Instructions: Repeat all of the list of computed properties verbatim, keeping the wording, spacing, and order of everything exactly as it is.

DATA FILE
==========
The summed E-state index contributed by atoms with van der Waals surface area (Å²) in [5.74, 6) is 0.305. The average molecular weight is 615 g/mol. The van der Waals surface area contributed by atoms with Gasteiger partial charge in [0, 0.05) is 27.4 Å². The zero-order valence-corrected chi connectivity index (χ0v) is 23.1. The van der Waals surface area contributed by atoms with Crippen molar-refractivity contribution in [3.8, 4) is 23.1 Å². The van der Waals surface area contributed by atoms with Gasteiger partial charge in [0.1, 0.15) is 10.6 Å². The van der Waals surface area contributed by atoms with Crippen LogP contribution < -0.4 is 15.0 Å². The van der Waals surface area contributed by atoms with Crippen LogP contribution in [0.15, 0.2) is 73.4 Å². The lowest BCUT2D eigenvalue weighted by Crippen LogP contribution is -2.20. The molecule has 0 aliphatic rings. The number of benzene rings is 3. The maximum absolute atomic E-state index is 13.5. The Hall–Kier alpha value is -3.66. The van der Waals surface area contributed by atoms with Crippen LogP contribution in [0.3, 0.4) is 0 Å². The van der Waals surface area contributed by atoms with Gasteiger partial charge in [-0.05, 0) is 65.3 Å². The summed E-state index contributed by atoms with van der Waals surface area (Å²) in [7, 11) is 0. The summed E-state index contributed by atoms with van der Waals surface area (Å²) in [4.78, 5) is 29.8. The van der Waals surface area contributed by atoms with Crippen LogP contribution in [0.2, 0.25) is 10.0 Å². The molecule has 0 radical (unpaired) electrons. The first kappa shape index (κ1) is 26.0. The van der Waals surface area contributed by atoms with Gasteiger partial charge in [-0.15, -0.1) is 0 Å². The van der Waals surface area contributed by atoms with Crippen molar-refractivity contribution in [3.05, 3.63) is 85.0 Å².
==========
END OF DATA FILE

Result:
The summed E-state index contributed by atoms with van der Waals surface area (Å²) in [5.74, 6) is 0.305. The average molecular weight is 615 g/mol. The van der Waals surface area contributed by atoms with Gasteiger partial charge in [0, 0.05) is 27.4 Å². The zero-order valence-corrected chi connectivity index (χ0v) is 23.1. The van der Waals surface area contributed by atoms with Crippen molar-refractivity contribution in [3.8, 4) is 23.1 Å². The van der Waals surface area contributed by atoms with Gasteiger partial charge in [0.1, 0.15) is 10.6 Å². The van der Waals surface area contributed by atoms with Crippen LogP contribution < -0.4 is 15.0 Å². The van der Waals surface area contributed by atoms with Crippen LogP contribution in [0.15, 0.2) is 73.4 Å². The lowest BCUT2D eigenvalue weighted by Crippen LogP contribution is -2.20. The molecule has 0 aliphatic rings. The number of benzene rings is 3. The maximum absolute atomic E-state index is 13.5. The Hall–Kier alpha value is -3.66. The van der Waals surface area contributed by atoms with Crippen LogP contribution in [0.3, 0.4) is 0 Å². The van der Waals surface area contributed by atoms with Gasteiger partial charge in [-0.05, 0) is 65.3 Å². The summed E-state index contributed by atoms with van der Waals surface area (Å²) in [7, 11) is 0. The summed E-state index contributed by atoms with van der Waals surface area (Å²) in [4.78, 5) is 29.8. The van der Waals surface area contributed by atoms with Crippen LogP contribution in [0.2, 0.25) is 10.0 Å². The molecule has 0 radical (unpaired) electrons. The first kappa shape index (κ1) is 26.0. The van der Waals surface area contributed by atoms with Gasteiger partial charge in [-0.15, -0.1) is 0 Å². The van der Waals surface area contributed by atoms with Crippen molar-refractivity contribution in [3.05, 3.63) is 85.0 Å².